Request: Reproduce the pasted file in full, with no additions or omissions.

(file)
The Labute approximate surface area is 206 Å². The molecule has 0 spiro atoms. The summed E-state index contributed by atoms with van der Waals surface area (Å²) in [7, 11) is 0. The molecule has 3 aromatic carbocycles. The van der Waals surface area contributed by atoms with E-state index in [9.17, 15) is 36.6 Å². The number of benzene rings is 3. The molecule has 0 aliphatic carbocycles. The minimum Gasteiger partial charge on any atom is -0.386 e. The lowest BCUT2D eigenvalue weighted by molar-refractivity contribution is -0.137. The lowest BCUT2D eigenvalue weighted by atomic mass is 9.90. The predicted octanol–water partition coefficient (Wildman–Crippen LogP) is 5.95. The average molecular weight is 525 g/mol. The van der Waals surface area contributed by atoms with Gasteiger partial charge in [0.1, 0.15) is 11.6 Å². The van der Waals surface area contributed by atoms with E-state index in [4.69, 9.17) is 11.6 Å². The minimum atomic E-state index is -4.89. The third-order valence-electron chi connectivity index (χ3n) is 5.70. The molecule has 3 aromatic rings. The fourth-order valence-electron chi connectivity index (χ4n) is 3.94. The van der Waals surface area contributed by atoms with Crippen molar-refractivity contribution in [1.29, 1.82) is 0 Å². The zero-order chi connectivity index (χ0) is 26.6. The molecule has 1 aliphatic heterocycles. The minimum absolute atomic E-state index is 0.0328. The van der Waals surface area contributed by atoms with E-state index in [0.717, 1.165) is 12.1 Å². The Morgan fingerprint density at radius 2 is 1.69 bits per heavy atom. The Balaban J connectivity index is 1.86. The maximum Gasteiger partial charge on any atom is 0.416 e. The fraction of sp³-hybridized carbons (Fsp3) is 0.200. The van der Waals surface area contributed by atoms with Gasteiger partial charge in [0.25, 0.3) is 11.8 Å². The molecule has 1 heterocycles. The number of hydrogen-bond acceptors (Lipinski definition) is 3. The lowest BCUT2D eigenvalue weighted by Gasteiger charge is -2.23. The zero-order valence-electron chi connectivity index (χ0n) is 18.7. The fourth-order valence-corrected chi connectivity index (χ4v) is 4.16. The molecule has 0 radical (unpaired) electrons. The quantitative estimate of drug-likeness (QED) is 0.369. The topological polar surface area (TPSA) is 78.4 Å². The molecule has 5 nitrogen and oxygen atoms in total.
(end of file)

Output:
The Labute approximate surface area is 206 Å². The molecule has 0 spiro atoms. The summed E-state index contributed by atoms with van der Waals surface area (Å²) in [7, 11) is 0. The molecule has 3 aromatic carbocycles. The van der Waals surface area contributed by atoms with E-state index in [9.17, 15) is 36.6 Å². The number of benzene rings is 3. The molecule has 0 aliphatic carbocycles. The minimum Gasteiger partial charge on any atom is -0.386 e. The lowest BCUT2D eigenvalue weighted by molar-refractivity contribution is -0.137. The lowest BCUT2D eigenvalue weighted by atomic mass is 9.90. The predicted octanol–water partition coefficient (Wildman–Crippen LogP) is 5.95. The average molecular weight is 525 g/mol. The van der Waals surface area contributed by atoms with Gasteiger partial charge in [0.1, 0.15) is 11.6 Å². The van der Waals surface area contributed by atoms with E-state index in [4.69, 9.17) is 11.6 Å². The minimum atomic E-state index is -4.89. The third-order valence-electron chi connectivity index (χ3n) is 5.70. The molecule has 3 aromatic rings. The fourth-order valence-electron chi connectivity index (χ4n) is 3.94. The van der Waals surface area contributed by atoms with Crippen molar-refractivity contribution in [1.29, 1.82) is 0 Å². The zero-order chi connectivity index (χ0) is 26.6. The molecule has 1 aliphatic heterocycles. The minimum absolute atomic E-state index is 0.0328. The van der Waals surface area contributed by atoms with E-state index in [0.717, 1.165) is 12.1 Å². The Morgan fingerprint density at radius 2 is 1.69 bits per heavy atom. The Balaban J connectivity index is 1.86. The maximum Gasteiger partial charge on any atom is 0.416 e. The fraction of sp³-hybridized carbons (Fsp3) is 0.200. The van der Waals surface area contributed by atoms with Gasteiger partial charge in [0.25, 0.3) is 11.8 Å². The molecule has 1 heterocycles. The number of hydrogen-bond acceptors (Lipinski definition) is 3. The lowest BCUT2D eigenvalue weighted by Gasteiger charge is -2.23. The zero-order valence-electron chi connectivity index (χ0n) is 18.7. The fourth-order valence-corrected chi connectivity index (χ4v) is 4.16. The molecule has 0 radical (unpaired) electrons. The quantitative estimate of drug-likeness (QED) is 0.369. The topological polar surface area (TPSA) is 78.4 Å². The molecule has 5 nitrogen and oxygen atoms in total.